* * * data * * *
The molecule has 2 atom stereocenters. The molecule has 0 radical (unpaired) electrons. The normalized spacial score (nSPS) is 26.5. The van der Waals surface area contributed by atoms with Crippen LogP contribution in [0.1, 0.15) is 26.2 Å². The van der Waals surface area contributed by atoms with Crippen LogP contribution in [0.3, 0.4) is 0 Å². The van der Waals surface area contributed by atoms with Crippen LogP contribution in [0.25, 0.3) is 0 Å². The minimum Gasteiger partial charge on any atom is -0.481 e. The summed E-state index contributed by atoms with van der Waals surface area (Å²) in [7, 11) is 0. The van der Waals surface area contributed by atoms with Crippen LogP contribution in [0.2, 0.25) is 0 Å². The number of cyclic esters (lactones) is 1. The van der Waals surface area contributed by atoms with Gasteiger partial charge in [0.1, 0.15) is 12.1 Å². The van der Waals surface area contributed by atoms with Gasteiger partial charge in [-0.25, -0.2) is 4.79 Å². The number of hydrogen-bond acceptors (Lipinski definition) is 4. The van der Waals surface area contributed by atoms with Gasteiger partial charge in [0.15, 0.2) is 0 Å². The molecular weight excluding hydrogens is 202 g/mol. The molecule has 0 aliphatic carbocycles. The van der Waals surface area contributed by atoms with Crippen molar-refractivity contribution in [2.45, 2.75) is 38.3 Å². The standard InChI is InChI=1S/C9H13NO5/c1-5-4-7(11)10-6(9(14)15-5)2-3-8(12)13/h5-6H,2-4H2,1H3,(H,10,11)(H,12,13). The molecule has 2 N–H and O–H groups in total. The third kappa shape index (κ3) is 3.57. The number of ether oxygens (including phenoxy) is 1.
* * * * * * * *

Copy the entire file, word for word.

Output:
The molecule has 2 atom stereocenters. The molecule has 0 radical (unpaired) electrons. The normalized spacial score (nSPS) is 26.5. The van der Waals surface area contributed by atoms with Crippen LogP contribution in [0.1, 0.15) is 26.2 Å². The van der Waals surface area contributed by atoms with Crippen LogP contribution in [0.3, 0.4) is 0 Å². The van der Waals surface area contributed by atoms with Crippen LogP contribution in [0.25, 0.3) is 0 Å². The minimum Gasteiger partial charge on any atom is -0.481 e. The summed E-state index contributed by atoms with van der Waals surface area (Å²) in [7, 11) is 0. The van der Waals surface area contributed by atoms with Crippen LogP contribution in [0.2, 0.25) is 0 Å². The number of cyclic esters (lactones) is 1. The van der Waals surface area contributed by atoms with Gasteiger partial charge in [0.1, 0.15) is 12.1 Å². The van der Waals surface area contributed by atoms with Gasteiger partial charge in [-0.25, -0.2) is 4.79 Å². The number of hydrogen-bond acceptors (Lipinski definition) is 4. The van der Waals surface area contributed by atoms with Gasteiger partial charge in [0.15, 0.2) is 0 Å². The molecular weight excluding hydrogens is 202 g/mol. The molecule has 0 aliphatic carbocycles. The van der Waals surface area contributed by atoms with Crippen molar-refractivity contribution in [2.45, 2.75) is 38.3 Å². The standard InChI is InChI=1S/C9H13NO5/c1-5-4-7(11)10-6(9(14)15-5)2-3-8(12)13/h5-6H,2-4H2,1H3,(H,10,11)(H,12,13). The molecule has 2 N–H and O–H groups in total. The third kappa shape index (κ3) is 3.57. The number of ether oxygens (including phenoxy) is 1.